Innovation is a key to corporate success, particularly in times of rapid technological change. This book sheds new light on the introduction of technology in the manufacturing sector. The author considers the use of innovative technology in both Britain and Japan by examining nine firms in each country. He focuses on computerised machine tools (CNC) and shows how the various firms have risen to the challenge of implementing the new technology. Particular emphasis is placed on the differing employment relations in the factories, the nature of operating training and workload distribution. Dr Whittaker identifies fundamentally different approaches in the two countries which have implications for competiveness as well as future innovation. The contrast is especially attractive since Japanese industrial relations is commonly distinguished by its cooperative nature whilst industrial relations in Britain has tended to be more confrontational. These conventional views are challenged with an original perspective on the labour process and new technology.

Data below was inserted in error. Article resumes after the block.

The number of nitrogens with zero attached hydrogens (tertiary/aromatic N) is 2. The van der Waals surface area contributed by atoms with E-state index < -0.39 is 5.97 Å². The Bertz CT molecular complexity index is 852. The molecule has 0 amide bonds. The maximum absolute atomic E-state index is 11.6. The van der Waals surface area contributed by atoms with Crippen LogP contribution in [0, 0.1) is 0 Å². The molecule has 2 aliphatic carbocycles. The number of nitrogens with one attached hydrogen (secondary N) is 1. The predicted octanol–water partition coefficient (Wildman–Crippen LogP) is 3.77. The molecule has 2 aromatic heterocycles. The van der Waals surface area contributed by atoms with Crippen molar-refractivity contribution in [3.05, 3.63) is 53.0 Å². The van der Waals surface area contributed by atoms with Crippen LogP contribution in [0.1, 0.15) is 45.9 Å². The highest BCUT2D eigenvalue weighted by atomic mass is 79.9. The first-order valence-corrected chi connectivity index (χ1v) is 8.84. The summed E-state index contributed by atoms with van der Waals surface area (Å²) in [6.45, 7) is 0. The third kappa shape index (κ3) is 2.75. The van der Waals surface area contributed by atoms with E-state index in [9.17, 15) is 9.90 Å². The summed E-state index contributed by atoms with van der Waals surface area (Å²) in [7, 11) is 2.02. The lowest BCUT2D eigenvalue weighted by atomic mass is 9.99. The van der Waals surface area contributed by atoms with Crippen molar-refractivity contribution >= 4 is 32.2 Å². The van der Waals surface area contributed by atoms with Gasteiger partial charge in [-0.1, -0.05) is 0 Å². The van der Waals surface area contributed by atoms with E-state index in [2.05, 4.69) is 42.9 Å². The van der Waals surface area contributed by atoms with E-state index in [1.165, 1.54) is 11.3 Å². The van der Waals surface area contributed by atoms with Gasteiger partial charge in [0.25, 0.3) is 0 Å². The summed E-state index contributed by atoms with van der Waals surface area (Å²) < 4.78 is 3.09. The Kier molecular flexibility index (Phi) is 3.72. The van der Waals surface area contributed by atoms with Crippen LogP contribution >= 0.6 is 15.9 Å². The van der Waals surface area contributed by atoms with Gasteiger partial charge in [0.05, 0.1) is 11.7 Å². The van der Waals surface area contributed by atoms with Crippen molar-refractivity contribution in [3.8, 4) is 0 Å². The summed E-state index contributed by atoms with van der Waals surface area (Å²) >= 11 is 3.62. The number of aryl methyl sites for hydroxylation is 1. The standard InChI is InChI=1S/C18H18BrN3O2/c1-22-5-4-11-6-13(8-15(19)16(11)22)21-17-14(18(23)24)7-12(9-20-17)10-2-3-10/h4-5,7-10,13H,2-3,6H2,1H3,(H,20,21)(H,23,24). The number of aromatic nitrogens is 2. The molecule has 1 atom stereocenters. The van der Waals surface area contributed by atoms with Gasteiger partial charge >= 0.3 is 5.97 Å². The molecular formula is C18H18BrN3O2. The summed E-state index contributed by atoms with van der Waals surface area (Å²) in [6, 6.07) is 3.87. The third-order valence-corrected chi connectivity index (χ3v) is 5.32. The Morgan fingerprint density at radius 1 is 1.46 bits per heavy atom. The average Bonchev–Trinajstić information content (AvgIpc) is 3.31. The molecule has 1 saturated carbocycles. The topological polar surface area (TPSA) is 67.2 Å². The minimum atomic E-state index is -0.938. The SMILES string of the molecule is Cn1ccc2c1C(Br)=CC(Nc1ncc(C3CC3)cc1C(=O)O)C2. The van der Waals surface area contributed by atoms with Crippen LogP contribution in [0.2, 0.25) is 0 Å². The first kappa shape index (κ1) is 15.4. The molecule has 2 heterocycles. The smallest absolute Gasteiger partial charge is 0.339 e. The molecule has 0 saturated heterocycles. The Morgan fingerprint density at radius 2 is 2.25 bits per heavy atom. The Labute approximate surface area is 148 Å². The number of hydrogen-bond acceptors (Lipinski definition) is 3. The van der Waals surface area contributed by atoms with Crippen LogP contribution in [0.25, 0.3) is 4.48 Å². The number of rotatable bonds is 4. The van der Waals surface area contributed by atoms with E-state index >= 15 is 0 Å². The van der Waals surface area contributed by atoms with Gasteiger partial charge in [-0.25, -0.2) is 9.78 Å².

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- Date Published: June 2008
- format: Paperback
- isbn: 9780521067263
- length: 224 pages
- dimensions: 229 x 152 x 13 mm
- weight: 0.34kg
- availability: Available
Table of Contents
1. British factories, Japanese factories and the new technology debate
2. The wider context
3. Employment relations (I)
4. Employment relations (II)
7. Division of labour
8. CNC and skills.
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